But, what if you are the stepparent? What if you went from having no kids to suddenly driving these kids all over town? I can remember having a conversation once with my stepmom and she was telling me about how she would have to drive across town to pick me up or drop me off because my dad was working. I can see now as an adult what a sacrifice this was, and I am very grateful that she went out of her way to do this for my sister and I, but at the time when she told me I remember thinking, “Ok? What’s the big deal?” In my mind, that’s just what parents do. It was part of the deal. My parents were divorced. She married a man with kids. I couldn’t drive. Someone had to drive me across town. She married my dad, so she had to do the parent thing. I didn’t get what the big deal was. Again, a child thinks much differently then an adult does.
But, God can take this complicated family and turn it into something beautiful. I have wonderful relationships with my stepparents and God has used them to teach me many things. I am grateful that they pursued a relationship with me when I was not all that lovable. They showed me grace at a time in my life when I really needed it. They could have easily thrown their hands in the air and said, “she isn’t my child. I’m not dealing with this!”, but they didn’t do that. Instead, they pursued me time and time again when I really did not always deserve it, and now I call them “mom” and “dad” just like I do my parents – and I cannot imagine my life without them.
3. There is no need to wear the Scarlet ‘D.’
I have always been very fond of the book, The Scarlet Letter, by Nathaniel Hawthorne. In this book, Hester Prynne, is forced to wear a scarlet letter ‘A’ on her chest as a punishment for her sin of adultery. She wears this letter on her chest her entire life. I wonder how often we are like Hester? How often do we feel burdened by the sins of our past? How often do we hold on to guilt and shame and let that define us? And how often are we like the townspeople in that book, not allowing people to move past the sins of their past?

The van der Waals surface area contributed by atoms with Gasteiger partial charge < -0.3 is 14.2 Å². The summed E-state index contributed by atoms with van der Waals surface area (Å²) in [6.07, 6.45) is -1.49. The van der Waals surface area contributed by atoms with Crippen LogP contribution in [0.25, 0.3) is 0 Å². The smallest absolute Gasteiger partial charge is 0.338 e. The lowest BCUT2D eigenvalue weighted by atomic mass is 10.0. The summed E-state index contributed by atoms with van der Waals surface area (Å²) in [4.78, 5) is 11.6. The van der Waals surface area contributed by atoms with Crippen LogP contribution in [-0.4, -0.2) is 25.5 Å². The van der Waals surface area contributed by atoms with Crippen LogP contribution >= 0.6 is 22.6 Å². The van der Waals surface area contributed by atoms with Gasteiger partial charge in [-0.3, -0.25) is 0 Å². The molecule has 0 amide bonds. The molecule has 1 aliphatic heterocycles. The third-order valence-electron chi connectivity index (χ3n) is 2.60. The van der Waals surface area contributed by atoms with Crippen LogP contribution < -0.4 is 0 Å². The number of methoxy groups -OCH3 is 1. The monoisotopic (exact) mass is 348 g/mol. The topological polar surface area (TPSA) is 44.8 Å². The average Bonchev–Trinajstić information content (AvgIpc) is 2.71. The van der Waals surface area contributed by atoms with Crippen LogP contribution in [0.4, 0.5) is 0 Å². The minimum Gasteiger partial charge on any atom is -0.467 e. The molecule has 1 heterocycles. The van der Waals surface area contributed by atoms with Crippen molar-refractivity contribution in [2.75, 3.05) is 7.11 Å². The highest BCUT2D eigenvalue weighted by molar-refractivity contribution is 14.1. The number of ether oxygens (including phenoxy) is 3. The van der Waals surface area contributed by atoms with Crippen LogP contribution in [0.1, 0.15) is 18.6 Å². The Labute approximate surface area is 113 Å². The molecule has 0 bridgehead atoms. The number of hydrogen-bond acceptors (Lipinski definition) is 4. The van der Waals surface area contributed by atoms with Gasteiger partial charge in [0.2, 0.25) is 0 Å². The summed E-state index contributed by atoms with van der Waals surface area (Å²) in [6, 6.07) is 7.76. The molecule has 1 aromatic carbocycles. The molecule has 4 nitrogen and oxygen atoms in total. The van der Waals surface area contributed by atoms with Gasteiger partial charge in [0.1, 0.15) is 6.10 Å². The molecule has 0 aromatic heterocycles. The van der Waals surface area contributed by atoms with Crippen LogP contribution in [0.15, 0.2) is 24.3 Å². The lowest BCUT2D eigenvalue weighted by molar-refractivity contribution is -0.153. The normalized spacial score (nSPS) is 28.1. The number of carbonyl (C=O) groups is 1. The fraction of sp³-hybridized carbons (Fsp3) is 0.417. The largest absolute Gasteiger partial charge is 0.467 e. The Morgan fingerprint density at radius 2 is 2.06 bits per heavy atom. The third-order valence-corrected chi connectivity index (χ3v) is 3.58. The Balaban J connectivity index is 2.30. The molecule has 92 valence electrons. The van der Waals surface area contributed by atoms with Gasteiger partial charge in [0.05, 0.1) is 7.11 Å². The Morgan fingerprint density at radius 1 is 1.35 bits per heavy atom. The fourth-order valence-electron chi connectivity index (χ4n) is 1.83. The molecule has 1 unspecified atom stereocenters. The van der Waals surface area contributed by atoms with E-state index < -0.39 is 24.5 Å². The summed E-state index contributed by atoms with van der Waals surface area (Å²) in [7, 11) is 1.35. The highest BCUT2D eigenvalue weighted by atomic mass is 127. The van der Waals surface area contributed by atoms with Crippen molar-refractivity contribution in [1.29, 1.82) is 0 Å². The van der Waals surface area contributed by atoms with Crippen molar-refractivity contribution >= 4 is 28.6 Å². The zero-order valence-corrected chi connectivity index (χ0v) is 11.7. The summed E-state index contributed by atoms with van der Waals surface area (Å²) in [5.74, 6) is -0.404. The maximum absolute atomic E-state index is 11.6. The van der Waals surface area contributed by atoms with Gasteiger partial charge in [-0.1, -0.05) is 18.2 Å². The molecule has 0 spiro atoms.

God offers grace and mercy and does not want us to be bogged down with guilt and shame. There is freedom in Christ. As it says in Galatians 5:1, “It is for freedom that Christ has set us free. Stand firm, then, and do not let yourselves be burdened again by a yoke of slavery.”
Grace. Grace. Grace. That is what we all long for in life. Divorce does not define a person. It’s a part of their life, but not the definition of their life. There is no need to walk around feeling shame because a marriage did not work out. Sadness, yes. Shame, no. Relationships are complicated and marriage can be very hard. Marriage is two imperfect people living out all of the good and bad that comes with life together – and that’s not always easy. Sometimes it doesn’t work out. I am not in my friend’s marriages. I have no idea what is going on behind closed doors, and I have no right to judge. It is hard enough picking up the pieces after a divorce. The last thing people need is to feel shame for what happened in their marriage. Our job is to share God’s love, not to reign down judgment.
4. Remember, if you have kids, they never asked for this.